Identification of Mosasaur (Squamata: Mosasauridae) from the Weskan Shale Member of Western Kansas

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Justin Mays Takuya Konishi


By Justin Mays, Biological Sciences

Advisor: Takuya Konishi

Presentation ID: PM_ATRIUM03

Abstract: Mosasaurs are an extinct group of large, marine reptiles which lived during the Cretaceous Period. Their remains can be found worldwide, thus indicating a high degree of adaptability to various marine environments and trophic structures. Numerous mosasaur remains have been discovered throughout Kansas and the US Midwest, including the discovery of KUVP 155838 in 1930 by a geological survey field party from the University of Kansas. The remains were found in part of the Weskan Shale Member of the Pierre Shale Formation and include teeth, ribs, vertebrae, jaw fragments, and limb elements. Initially these remains were identified informally as Mosasaurus sp., but comparative review of the specimen suggests that it may pertain to a different genus. In particular, the teeth and jaws of this mosasaur exhibit heterodonty more comparable to that of the genus Prognathodon. Premaxillary and maxillary components show a more robust nature than that of Mosasaurus, further suggesting the specimen's affinity to Prognathodon. Additionally, podial elements such as the phalanges and the radius suggest a more elongated, slender paddle morphology consistent with Prognathodon and Clidastes, but not with Mosasaurus. This specimen being that of Prognathodon would make KUVP 155838 the first of its genus to be discovered in Kansas.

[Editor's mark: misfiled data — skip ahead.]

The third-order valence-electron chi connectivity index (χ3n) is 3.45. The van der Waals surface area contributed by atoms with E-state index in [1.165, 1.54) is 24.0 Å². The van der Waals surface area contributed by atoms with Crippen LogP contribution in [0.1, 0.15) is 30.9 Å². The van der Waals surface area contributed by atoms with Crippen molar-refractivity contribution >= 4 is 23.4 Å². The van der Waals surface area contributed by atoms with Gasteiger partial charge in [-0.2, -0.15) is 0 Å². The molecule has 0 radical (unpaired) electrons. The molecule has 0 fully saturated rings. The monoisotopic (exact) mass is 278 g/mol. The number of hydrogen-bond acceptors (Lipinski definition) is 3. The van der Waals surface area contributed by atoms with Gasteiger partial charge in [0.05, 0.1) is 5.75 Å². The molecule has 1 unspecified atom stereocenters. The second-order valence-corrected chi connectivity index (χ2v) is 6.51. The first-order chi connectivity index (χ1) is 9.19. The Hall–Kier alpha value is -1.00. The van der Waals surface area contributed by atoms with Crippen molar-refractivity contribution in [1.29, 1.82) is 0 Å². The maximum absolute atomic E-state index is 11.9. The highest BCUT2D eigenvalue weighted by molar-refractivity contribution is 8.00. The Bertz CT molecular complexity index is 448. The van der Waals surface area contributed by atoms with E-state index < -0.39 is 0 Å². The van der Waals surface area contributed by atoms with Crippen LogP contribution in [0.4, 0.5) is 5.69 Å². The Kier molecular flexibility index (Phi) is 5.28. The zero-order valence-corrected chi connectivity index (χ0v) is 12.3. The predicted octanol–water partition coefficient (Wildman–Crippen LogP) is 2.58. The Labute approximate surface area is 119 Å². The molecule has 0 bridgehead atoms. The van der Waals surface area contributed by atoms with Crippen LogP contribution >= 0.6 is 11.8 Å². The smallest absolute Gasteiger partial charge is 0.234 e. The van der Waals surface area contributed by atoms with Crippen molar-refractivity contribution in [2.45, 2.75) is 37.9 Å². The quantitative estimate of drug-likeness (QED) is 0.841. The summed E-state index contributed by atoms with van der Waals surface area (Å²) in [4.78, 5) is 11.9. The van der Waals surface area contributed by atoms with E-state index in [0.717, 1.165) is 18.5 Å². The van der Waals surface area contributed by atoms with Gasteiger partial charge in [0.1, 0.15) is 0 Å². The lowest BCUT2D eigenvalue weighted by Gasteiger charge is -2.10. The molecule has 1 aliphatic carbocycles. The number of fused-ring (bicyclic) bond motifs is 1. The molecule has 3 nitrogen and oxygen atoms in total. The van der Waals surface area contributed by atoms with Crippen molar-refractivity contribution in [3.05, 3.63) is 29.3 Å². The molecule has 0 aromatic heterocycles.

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PM Poster Session -- Atrium -- Sustainability & Biodiversity